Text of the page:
The foundation, which has $10 billion in assets, is trying to encourage the building of Green Houses and is directing the cash to NCB Capital Impact, a Washington, D.C.–based not–for–profit that has been offering consulting, education, architectural and other help to any party interested in operating a Green House. The foundation is also studying the viability of Green Houses and says more support could follow.
"Robert Wood Johnson is making an important investment to try to make sure there is a sufficient cadre of early adopters of the Green House model — and research to make sure the model is actually working," says Thomas Hamilton, who oversees nursing–home quality and regulatory issues for the Centers for Medicare & Medicaid Services. He says his agency is trying to coax nursing homes into changing their cultures and adopting more humane, "patient–centered" models such as the Green House.
The $122 billion nursing–home industry arose from the 1965 birth of Medicare and Medicaid, the government health–insurance programs for the elderly and poor that provide billions in government reimbursements. Made up of both not–for–profit and for–profit companies, the industry still generates most of its revenue from Medicaid and Medicare.
Now, many nursing homes are aging, and the industry has suffered through so many scandals involving patient care that many elderly shun the thought of entering such institutions. A 2003 survey by the AARP, an advocacy group for older Americans, found that just 1% of Americans over 50 with a disability wanted to move to a nursing home.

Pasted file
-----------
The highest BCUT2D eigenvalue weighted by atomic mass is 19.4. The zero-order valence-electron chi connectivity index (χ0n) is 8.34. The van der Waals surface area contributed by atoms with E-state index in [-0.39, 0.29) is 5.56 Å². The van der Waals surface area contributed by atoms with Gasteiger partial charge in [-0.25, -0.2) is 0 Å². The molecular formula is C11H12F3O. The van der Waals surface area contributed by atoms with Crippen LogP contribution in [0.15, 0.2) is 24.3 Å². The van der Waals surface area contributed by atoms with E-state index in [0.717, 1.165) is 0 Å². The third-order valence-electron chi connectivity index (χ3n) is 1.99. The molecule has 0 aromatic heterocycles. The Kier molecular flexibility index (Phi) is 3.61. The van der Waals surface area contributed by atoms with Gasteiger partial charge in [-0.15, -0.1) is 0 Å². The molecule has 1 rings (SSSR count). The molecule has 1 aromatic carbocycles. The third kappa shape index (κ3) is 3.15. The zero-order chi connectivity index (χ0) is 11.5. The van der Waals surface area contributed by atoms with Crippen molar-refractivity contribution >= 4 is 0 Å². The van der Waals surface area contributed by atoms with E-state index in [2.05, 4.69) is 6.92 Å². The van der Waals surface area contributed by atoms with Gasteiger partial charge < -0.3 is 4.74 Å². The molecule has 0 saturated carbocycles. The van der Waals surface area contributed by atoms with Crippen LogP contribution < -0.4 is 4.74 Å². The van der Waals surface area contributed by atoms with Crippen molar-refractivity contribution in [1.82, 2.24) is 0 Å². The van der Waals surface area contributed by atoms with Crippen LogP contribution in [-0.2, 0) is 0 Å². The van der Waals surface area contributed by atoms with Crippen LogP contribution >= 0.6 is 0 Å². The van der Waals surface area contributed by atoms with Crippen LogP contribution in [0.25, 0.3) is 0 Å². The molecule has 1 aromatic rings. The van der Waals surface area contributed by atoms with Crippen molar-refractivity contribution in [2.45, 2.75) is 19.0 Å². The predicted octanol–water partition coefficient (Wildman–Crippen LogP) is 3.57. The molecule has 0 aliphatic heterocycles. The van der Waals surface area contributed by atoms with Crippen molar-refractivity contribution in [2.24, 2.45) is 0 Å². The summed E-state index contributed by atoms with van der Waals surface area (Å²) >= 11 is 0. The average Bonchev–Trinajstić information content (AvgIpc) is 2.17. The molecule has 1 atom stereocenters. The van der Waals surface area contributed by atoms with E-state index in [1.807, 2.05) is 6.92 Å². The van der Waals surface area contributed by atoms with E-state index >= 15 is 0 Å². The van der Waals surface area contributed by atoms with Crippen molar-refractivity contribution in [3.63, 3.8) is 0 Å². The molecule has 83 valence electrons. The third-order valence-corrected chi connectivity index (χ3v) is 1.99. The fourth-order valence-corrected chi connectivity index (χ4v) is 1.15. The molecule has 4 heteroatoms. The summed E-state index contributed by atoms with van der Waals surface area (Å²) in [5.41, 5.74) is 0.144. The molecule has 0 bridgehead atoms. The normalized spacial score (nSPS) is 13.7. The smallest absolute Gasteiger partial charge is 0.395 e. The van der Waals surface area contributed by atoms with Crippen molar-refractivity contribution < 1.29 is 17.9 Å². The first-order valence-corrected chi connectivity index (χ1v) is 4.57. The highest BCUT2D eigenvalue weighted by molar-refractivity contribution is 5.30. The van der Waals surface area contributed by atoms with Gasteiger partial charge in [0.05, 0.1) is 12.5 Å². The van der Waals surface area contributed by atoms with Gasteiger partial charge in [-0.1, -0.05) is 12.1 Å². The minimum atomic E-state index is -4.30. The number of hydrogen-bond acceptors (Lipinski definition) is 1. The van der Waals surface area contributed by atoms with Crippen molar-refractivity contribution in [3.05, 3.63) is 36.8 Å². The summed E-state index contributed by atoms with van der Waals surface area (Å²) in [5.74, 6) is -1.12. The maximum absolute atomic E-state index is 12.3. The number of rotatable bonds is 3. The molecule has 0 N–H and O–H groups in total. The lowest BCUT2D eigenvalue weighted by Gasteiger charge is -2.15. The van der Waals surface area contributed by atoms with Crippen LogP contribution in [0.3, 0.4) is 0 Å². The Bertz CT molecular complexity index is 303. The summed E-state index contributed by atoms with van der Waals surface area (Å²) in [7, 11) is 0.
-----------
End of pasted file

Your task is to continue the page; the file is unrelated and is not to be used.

In recent years there have been attempts to create more popular alternatives, with mixed results. Assisted living, an ambitious effort begun in the 1980s to allow seniors to live independently in apartments and other group settings, has proved very popular but it "serves the needs of people who are relatively wealthy and relatively healthy," Dr. Thomas says. (Ms. Feeney of the American Health Care Association says the number of poor Medicaid elderly in assisted living is small but will grow.)
While Robert Wood Johnson has historically taken a substantial interest in issues affecting the elderly, for years it avoided funding nursing homes or even nursing–home reform. "Bluntly, trying to make change in a system that was uninterested in change didn’t seem like a good investment," says Ms. Lowe.
Ms. Lowe and her foundation colleagues began to shift that stance after their meeting with Dr. Thomas. A native of upstate New York, Dr. Thomas headed to Massachusetts to get his degree at Harvard Medical School, then returned to work as a doctor in a local nursing home. He says he was troubled by the experience. "I was distressed by the amount of emotional suffering that people were encountering even when they had good medical care," he says.